That doesn’t mean the album is a dud, the beats are as gorgeous as ever, Anthem and Thas My Girl are both compulsively listenable, but it’s easy to imagine the whole new EP as the tracks that didn’t quite make the grade for Cashmere; the lines ramble, the focus is off, tracks such as Birding bring their A+ punnage (like plumage, geddit?, never mind)- “she don't like you, she says you was a peasant/She said I'm classy like a ring-necked pheasant” but do little else. In fact, the whole album feels like the extended Tiger Hologram cut, the track which in Cashmere broke up the politics with a bizarre riff on the perils of being short sighted: “Nah yeah I wear contact lenses/Nah yeah daily disposables/Nah you get used to it it's minor.”
It’s a shame because Swet Shop Boys have shown they can be light-hearted and yet still be powerful, in Cashmere, in a track named after the (erstwhile) One Direction star, Riz addresses boys like his nephew, praying they won’t be radicalised by the “hating and the news and all the shit they sanitize” – “look Zayn Malik's got more than eighty virgins on him/There's more than one direction to get to paradise”.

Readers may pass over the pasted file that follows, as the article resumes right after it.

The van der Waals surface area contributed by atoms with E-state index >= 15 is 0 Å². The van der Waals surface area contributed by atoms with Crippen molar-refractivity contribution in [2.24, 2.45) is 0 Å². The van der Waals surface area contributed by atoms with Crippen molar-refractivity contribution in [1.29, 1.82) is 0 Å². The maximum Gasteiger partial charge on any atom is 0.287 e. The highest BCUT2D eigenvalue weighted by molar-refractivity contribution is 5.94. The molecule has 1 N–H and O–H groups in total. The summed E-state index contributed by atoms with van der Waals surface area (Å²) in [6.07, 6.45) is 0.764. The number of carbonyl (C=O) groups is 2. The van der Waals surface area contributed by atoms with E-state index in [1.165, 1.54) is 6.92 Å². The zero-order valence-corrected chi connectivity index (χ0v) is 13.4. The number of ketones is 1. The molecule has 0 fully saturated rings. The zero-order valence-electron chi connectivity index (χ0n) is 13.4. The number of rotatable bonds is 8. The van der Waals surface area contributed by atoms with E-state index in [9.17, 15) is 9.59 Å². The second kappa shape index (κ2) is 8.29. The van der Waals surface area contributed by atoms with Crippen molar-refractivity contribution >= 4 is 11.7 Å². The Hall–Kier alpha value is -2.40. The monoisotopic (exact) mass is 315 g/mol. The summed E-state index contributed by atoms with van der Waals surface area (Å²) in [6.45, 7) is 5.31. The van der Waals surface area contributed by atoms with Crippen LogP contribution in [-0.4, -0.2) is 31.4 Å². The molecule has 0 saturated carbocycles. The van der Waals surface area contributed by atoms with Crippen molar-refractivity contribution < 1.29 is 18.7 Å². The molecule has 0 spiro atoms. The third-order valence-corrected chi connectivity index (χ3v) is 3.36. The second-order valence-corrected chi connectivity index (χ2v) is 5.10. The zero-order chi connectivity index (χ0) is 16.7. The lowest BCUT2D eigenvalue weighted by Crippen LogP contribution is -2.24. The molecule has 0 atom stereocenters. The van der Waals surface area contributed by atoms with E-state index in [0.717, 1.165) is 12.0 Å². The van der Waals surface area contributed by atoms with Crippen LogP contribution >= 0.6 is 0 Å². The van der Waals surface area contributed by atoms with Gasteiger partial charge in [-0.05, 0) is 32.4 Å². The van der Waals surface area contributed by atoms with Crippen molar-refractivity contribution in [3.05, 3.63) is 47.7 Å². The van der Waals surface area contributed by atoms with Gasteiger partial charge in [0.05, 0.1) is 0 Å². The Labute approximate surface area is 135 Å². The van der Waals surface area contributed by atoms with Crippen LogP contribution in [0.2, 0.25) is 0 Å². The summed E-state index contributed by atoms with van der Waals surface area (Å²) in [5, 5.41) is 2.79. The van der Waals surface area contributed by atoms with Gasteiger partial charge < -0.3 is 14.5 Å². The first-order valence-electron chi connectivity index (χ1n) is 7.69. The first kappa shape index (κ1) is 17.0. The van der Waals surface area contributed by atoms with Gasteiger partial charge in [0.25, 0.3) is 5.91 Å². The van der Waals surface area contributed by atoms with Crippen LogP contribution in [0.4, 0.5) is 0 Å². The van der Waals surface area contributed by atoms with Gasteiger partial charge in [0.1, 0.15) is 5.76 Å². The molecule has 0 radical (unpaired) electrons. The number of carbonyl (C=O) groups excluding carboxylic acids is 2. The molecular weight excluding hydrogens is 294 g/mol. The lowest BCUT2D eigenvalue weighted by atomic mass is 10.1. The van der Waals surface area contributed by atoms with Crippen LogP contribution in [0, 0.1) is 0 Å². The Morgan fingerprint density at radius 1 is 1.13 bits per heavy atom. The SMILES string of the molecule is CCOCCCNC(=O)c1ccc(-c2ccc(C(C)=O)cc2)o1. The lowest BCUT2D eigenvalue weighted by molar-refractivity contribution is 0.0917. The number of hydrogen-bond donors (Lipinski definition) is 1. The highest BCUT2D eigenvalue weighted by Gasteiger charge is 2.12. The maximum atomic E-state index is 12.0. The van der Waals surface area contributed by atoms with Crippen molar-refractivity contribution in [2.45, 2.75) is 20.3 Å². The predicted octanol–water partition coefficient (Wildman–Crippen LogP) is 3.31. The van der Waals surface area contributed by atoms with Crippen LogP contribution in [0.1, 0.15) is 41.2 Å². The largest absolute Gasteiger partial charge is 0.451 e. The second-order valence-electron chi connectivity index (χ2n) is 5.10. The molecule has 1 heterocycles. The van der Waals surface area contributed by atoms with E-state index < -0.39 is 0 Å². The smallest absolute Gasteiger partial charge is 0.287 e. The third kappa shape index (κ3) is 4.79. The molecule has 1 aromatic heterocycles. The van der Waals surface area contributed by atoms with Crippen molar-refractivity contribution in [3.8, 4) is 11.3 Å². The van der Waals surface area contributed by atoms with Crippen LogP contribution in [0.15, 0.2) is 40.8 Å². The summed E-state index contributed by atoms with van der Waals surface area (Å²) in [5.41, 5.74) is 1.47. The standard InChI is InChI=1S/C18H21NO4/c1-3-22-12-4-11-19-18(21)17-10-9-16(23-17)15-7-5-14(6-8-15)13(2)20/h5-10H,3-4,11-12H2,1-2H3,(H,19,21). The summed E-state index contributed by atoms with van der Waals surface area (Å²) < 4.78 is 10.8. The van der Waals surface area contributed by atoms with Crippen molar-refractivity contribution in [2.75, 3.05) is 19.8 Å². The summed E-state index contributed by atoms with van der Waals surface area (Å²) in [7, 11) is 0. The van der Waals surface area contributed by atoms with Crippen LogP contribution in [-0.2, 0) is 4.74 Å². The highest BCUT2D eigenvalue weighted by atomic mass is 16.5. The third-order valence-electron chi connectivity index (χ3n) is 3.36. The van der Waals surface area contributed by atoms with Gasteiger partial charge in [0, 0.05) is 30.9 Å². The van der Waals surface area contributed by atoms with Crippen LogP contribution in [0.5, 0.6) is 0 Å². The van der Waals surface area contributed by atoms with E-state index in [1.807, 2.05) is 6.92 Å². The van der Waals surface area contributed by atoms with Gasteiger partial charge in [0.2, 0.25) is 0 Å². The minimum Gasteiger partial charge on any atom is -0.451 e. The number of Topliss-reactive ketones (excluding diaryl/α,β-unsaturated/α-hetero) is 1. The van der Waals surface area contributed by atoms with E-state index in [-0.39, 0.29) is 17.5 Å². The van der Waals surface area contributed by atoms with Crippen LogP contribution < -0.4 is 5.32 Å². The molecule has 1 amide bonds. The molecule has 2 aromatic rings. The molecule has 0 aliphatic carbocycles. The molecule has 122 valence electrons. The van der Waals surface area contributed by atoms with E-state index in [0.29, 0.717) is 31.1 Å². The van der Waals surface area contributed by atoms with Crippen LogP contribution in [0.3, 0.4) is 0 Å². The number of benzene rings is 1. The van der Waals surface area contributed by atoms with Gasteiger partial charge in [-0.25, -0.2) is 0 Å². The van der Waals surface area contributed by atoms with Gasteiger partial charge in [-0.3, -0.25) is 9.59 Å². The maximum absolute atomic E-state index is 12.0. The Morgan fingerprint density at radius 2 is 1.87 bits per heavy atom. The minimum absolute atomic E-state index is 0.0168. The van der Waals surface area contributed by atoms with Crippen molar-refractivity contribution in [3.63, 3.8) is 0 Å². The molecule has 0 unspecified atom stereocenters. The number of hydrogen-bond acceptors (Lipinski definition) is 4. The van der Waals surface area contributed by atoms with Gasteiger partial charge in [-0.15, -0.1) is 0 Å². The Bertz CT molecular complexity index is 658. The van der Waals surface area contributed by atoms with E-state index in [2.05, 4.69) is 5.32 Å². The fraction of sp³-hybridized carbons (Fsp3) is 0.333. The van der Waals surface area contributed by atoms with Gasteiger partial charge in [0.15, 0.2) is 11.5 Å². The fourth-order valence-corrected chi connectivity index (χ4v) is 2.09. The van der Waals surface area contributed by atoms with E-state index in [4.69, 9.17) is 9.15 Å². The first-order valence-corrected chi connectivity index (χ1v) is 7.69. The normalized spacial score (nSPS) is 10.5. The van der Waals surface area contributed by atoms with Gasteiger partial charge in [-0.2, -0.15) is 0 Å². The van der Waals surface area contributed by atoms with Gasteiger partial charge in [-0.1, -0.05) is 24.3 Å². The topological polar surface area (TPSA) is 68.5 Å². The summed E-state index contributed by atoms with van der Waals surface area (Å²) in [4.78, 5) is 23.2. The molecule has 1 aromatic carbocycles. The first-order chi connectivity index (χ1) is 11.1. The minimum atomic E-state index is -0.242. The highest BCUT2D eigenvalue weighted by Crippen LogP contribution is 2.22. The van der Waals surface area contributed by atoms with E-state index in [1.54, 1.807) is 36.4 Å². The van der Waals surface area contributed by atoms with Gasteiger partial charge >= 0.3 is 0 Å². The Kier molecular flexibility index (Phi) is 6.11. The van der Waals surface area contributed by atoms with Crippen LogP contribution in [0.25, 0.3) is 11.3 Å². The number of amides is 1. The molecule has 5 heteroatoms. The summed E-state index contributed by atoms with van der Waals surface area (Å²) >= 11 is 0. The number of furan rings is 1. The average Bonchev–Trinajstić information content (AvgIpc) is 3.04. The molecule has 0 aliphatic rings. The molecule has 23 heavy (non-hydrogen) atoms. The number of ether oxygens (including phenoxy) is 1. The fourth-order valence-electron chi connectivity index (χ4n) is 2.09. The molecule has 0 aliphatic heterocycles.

Generations of kids growing up not sure of their place in the world have found a voice that speaks to and for them in rap and grime. Riz pays tribute the effect that American stars had on his own life in Half Mughal Half Mowgli – “My only heroes were black rappers/So to me 2Pac was a true Paki”. Now Riz and Heems have the opportunity to be mentors themselves and provide hope for the generation that has come after them. It’s a responsibility they appear not to take lightly, for all their righteous anger and irreverence, the music that Swet Shop Boys produce is an earnest, and sometimes tender call to the disaffected youth of the communities they represent. “They comin' for the culture man, like they was on a mission” raps Heems in Din-e-Ilahi, the last track on Cashmere; “Used to hate the clothes, they ask where'd I get the stitchin'/Used to call me curry, now they cook it in the kitchen”, voice cracking and hoarse, the Riz takes over; “ it's difficult when you're raised to hate yourself/And look in the mirror, and dye yourself, and it deflates your health”, he takes deep breath, “you can't escape yourself, please love yourself”.
In this brave new world in which grime MCs are wot (nearly) won the election, Swet Shop Boys have a real opportunity to make an impact, they should wholeheartedly embrace it.